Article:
The App: Really Cool Test/Debugging Setup

The App: Really Cool Test/Debugging Setup

Trying to host a local site on your local machine while communicating with other hosts can be a huge pain. But it's really important for debugging and seeing the traffic and what's going on.

If you're trying to do that, here's a series of steps that make it much easier if your trying to do something with a web project out of Visual Studio 2015.

Create your web project in VS2015

  • This will create an entry in the IIS Express applicationhost.config file with your project name and assign a port number to go with it.
  • You'll need to know these later.

Install ngrok

  • Download NGROK from here.
  • Install it somewhere convenient.
  • Modify the properties of the executable and make sure to "unblock it".
  • Update your system's environment variable (ask Cortana where) and add the location where you installed it to the Path variable.

Launch ngrok

  • In a command windows, do this: ngrok http <your project's port number>
  • You will see a pair of URLs.
    One is your local host and port number that you can use to see the incoming traffic. It looks like this
  • The other is the address forwarding that's available on the internet. It looks like this: -> localhost:<your project's port number>
  • Launch your favorite browser and navigate to the above localhost and port number. You can't do anything yet, but you'll be ready to see when things start happening.
  • Leave the ngrok command window open and ngrok running. Restarting it gives you a new port forwarding address each time and you'll have to start over. There might be a way to fix this, but I haven't found it. Haven't looked that hard, either. {Edit 8/22/2016: This is true if you get a free copy, but they have a subscription version that will let you create a subdomain within that is fixed. Beyond cool.}

Change IIS Express to bind the incoming traffic to your project

  • Navigate to your project's solution folder.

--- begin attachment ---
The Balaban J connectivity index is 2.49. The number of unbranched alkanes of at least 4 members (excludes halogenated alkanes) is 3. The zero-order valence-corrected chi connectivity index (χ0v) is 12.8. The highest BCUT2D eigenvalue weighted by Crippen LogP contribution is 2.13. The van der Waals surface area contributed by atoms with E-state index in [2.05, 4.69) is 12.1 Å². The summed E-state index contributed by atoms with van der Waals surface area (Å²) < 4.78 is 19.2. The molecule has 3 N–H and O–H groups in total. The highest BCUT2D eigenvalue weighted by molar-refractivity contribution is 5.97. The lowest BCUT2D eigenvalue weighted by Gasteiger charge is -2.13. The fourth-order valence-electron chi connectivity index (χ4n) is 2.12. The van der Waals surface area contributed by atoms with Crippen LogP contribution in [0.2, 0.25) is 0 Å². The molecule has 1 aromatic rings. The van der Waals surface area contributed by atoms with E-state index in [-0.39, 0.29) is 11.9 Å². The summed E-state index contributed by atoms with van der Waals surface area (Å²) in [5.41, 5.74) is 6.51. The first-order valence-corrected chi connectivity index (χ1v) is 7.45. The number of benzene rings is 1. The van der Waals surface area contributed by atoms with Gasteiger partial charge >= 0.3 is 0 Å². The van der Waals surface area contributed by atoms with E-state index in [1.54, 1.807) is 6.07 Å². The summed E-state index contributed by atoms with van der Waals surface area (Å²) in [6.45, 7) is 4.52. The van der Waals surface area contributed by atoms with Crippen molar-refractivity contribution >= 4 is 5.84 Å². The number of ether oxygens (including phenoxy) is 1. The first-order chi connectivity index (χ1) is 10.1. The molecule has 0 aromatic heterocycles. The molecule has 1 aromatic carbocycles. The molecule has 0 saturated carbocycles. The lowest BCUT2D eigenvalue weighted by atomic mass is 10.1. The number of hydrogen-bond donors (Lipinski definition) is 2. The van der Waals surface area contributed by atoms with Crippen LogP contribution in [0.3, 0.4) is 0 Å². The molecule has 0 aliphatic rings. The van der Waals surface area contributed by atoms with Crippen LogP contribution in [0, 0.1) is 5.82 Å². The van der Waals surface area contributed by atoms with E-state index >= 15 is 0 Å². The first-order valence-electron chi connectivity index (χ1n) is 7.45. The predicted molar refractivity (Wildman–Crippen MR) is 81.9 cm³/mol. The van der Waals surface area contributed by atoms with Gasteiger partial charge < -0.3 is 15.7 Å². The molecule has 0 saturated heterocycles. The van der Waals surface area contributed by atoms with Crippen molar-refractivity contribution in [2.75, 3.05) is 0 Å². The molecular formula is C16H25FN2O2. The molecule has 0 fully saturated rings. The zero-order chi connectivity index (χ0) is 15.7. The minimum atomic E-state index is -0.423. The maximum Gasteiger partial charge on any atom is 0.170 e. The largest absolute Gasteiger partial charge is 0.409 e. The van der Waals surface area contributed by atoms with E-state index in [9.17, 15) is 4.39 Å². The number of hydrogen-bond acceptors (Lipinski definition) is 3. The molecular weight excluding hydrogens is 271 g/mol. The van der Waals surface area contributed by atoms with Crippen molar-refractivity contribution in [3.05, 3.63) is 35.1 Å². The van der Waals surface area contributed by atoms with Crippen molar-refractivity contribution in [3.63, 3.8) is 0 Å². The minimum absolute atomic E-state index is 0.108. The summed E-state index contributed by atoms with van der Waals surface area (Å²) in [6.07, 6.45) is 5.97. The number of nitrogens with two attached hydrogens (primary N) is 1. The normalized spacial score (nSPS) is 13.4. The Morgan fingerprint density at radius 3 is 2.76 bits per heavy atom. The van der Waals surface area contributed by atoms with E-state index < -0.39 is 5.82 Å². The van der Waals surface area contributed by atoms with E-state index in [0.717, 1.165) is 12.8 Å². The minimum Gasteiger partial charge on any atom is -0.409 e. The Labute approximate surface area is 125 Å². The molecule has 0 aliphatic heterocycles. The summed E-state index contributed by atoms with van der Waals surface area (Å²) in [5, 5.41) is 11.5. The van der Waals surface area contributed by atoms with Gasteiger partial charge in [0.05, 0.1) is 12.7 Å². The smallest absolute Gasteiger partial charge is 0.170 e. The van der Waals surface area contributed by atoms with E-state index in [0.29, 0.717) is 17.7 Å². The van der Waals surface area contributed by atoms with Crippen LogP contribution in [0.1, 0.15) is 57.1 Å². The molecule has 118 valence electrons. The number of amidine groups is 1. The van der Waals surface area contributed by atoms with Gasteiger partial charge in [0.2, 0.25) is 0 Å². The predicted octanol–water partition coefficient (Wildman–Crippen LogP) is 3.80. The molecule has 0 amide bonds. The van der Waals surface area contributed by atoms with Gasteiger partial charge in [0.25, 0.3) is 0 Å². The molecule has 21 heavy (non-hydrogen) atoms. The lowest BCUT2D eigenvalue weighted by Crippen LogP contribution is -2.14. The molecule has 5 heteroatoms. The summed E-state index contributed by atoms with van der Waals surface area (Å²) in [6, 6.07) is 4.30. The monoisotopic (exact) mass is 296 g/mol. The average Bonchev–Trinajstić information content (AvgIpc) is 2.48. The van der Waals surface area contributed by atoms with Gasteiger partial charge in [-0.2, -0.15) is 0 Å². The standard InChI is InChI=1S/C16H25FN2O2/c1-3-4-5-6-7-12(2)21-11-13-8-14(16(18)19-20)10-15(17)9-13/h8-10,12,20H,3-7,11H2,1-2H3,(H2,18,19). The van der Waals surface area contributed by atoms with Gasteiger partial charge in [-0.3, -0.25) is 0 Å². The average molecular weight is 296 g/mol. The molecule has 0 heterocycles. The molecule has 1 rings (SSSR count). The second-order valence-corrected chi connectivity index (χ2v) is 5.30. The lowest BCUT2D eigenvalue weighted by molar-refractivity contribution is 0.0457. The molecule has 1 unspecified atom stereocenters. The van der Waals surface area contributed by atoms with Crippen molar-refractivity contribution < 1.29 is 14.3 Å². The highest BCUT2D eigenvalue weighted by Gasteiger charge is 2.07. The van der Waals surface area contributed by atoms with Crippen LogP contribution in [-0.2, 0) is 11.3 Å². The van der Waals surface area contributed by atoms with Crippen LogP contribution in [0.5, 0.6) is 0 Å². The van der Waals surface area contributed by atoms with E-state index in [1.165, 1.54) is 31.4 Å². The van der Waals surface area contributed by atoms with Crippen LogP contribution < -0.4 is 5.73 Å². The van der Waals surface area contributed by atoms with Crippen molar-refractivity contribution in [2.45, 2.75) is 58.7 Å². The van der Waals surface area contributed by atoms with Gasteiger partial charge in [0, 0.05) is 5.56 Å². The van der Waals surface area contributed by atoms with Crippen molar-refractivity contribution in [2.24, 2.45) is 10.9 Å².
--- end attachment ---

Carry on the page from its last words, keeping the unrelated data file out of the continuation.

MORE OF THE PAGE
• In the .vs/config folder, edit the file applicationhost.config.
  • Look for your project name in the settings.
    It'll look like this:
    <sites> ... <site name="<your project's website name>" id="2"> ... <bindings> <binding protocol="http" bindingInformation="*:<your project's port number>:localhost" /> <binding protocol="http" bindingInformation="*:<your project's port number>:<your ngrok subdomain value>"/> </bindings> </site> ... </sites>
  • The first binding protocol entry will already be there. You'll need to add the second one referencing your ngrok subdomain .
  • Mine looked like this:
    <binding protocol="http" bindingInformation="*:43276:localhost" /> <binding protocol="http" bindingInformation="*"/>

Edit Windows to allow it to serve incoming traffic

  • Windows isn't going to let just any traffic come ploughing into your machine, right?.
  • Open up a command prompt as admimistrator.
  • Enter this command:
    netsh http add urlacl url=http://<your ngrok subdomain><your project's port number>/ user=everyone
  • Later, when you're cleaning up, you can remove that entry from a command prompt (as Administrator) like this (don't forget the trailing slash):
    netsh http delete urlacl url=
  • If you forget which ones you have, you can list them like this:
    netsh http show urlacl

Stop Visual Studio 2015 and start it up again, running it as admin

  • Navigate to the ngrok route http://<your ngrok subdomain>
  • You should see your project's website.

Each time anyone accesses your website (using the ngrok URL) all your traffic will be showing in the browser you used to navigate to<ngrok port number> Mine was

Now I can monitor incoming traffic from other website (to see webhooks and redirects, etc.).

Neat stuff.